By Jesse Robitaille
This is the first story in a two-part series exploring ‘hobo nickels,’ a generic term for artistically altered coins resembling bas-relief sculptures.
A burgeoning art form that has steadily gained momentum since the early 1980s, carving hobo nickels “feels like meditation” to one Canadian producer.
Because they are individually carved, hobo nickels – essentially bas-relief sculptures – are all unique works of art, something that appeals to collectors and carvers alike. While there’s no Canadian club focusing solely on hobo nickels – a generic term encompassing artistically altered coins – the U.S.-based Original Hobo Nickel Society (OHNS) is coming up on its 30th anniversary in 2022. It has about 450 active members, dozens of which are from Canada.
“Hobo nickels did originate in the U.S. because the coin is an American coin,” said OHNS President Caroline Bastable, of the “Buffalo” five-cent coin (also known as the “Indian Head” nickel) issued by the U.S. Mint in 1913.
As one might expect, the coin’s obverse depicts the head of an indigenous American while the reverse features a buffalo; however, the history of coin carving dates back almost half a century to the Franco-Prussian War of 1870-71.
That same decade, artists in the United States began producing “potty dollars” primarily from that country’s “Liberty” trade dollars using similar carving techniques. The seated figure representing Liberty on the obverse was often altered to show her sitting – in the nude – on a chamber pot rather than the usual bales of cotton and surrounding wheat.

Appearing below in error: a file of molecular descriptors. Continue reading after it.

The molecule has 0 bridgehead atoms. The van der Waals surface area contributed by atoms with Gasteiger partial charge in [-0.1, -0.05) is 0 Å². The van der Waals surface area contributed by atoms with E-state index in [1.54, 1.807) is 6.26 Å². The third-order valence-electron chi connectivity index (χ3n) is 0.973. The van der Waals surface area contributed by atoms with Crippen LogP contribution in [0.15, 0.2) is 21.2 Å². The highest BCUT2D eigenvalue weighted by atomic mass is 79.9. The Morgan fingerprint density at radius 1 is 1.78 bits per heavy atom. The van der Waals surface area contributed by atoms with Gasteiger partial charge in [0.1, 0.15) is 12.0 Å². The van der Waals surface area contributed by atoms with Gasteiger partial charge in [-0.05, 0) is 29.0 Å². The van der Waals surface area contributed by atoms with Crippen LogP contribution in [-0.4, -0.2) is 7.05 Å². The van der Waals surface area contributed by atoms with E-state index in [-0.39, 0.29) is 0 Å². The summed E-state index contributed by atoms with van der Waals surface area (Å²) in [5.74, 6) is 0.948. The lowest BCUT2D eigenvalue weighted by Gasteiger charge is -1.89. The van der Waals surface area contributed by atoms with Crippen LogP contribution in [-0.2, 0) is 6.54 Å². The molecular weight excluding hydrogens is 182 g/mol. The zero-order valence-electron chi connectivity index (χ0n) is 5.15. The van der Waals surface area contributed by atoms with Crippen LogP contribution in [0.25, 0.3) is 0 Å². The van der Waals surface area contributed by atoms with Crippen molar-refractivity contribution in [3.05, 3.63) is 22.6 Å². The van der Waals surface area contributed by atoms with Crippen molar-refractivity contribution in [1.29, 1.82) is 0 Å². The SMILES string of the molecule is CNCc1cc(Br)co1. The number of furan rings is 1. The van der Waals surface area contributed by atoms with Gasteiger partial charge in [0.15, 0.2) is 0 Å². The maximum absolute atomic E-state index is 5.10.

Soon after the Buffalo nickel was issued in the United States, “satirical” medals were produced by medallists in England and offered “humorous or scathing criticisms of events during the war,” according to a 2017 article, “Medallic Remembrances of World War I,” published by the American Numismatic Association.
While hobo nickels owe their name to the hoboes – a term that has since fallen out of favour – who made them, other examples were also made by First World War soldiers and machinists.
“The buffalo nickel was the primary coin that was carved, but there are a small number of carvings on other U.S. coins,” said Bastable, who’s also at the helm of the Love Token Society, another U.S.-based club focusing on altered coins with a love theme.
With a master’s degree in art education, she became interested in hobo nickels, love tokens and other artistically altered coins after working with her former husband – a coin dealer – for more than a decade.
“I spend a lot of of time researching and writing about coin arts and vintage numismatic ephemera,” said Bastable, who’s also a hobo nickel carver with about 50 carvings to her name. “My carving always seems to take a backseat to other obligations.”